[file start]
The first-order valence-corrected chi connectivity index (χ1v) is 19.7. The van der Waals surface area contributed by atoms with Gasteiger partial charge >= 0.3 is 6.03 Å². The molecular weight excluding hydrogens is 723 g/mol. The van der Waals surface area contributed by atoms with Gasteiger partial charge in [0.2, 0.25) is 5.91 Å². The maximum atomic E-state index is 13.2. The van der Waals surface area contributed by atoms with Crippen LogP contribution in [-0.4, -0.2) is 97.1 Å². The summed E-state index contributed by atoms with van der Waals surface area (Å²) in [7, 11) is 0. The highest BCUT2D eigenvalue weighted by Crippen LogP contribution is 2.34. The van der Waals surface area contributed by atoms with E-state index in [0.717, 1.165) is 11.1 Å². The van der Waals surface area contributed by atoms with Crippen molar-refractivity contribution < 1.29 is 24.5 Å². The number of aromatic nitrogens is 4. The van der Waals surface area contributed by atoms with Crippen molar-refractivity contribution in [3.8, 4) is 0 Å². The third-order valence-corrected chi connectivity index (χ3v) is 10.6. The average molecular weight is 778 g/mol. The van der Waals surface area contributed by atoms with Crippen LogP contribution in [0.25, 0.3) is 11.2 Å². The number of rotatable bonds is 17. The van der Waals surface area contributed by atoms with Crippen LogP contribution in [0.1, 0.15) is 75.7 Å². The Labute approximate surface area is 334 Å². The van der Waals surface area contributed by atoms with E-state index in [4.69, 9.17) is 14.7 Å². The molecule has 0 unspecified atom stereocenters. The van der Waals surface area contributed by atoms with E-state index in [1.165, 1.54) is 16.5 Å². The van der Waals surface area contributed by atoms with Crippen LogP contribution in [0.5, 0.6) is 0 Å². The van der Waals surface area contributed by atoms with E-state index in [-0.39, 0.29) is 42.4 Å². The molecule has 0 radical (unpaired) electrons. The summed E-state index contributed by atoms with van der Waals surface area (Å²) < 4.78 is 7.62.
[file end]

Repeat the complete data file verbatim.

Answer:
The first-order valence-corrected chi connectivity index (χ1v) is 19.7. The van der Waals surface area contributed by atoms with Gasteiger partial charge >= 0.3 is 6.03 Å². The molecular weight excluding hydrogens is 723 g/mol. The van der Waals surface area contributed by atoms with Gasteiger partial charge in [0.2, 0.25) is 5.91 Å². The maximum atomic E-state index is 13.2. The van der Waals surface area contributed by atoms with Crippen LogP contribution in [-0.4, -0.2) is 97.1 Å². The summed E-state index contributed by atoms with van der Waals surface area (Å²) in [7, 11) is 0. The highest BCUT2D eigenvalue weighted by Crippen LogP contribution is 2.34. The van der Waals surface area contributed by atoms with E-state index in [0.717, 1.165) is 11.1 Å². The van der Waals surface area contributed by atoms with Crippen molar-refractivity contribution < 1.29 is 24.5 Å². The number of aromatic nitrogens is 4. The van der Waals surface area contributed by atoms with Crippen molar-refractivity contribution in [3.8, 4) is 0 Å². The third-order valence-corrected chi connectivity index (χ3v) is 10.6. The average molecular weight is 778 g/mol. The van der Waals surface area contributed by atoms with Crippen LogP contribution in [0.25, 0.3) is 11.2 Å². The number of rotatable bonds is 17. The van der Waals surface area contributed by atoms with Crippen LogP contribution in [0.1, 0.15) is 75.7 Å². The Labute approximate surface area is 334 Å². The van der Waals surface area contributed by atoms with E-state index in [4.69, 9.17) is 14.7 Å². The molecule has 0 unspecified atom stereocenters. The van der Waals surface area contributed by atoms with E-state index in [1.165, 1.54) is 16.5 Å². The van der Waals surface area contributed by atoms with Crippen LogP contribution in [0.5, 0.6) is 0 Å². The van der Waals surface area contributed by atoms with E-state index in [-0.39, 0.29) is 42.4 Å². The molecule has 0 radical (unpaired) electrons. The summed E-state index contributed by atoms with van der Waals surface area (Å²) < 4.78 is 7.62.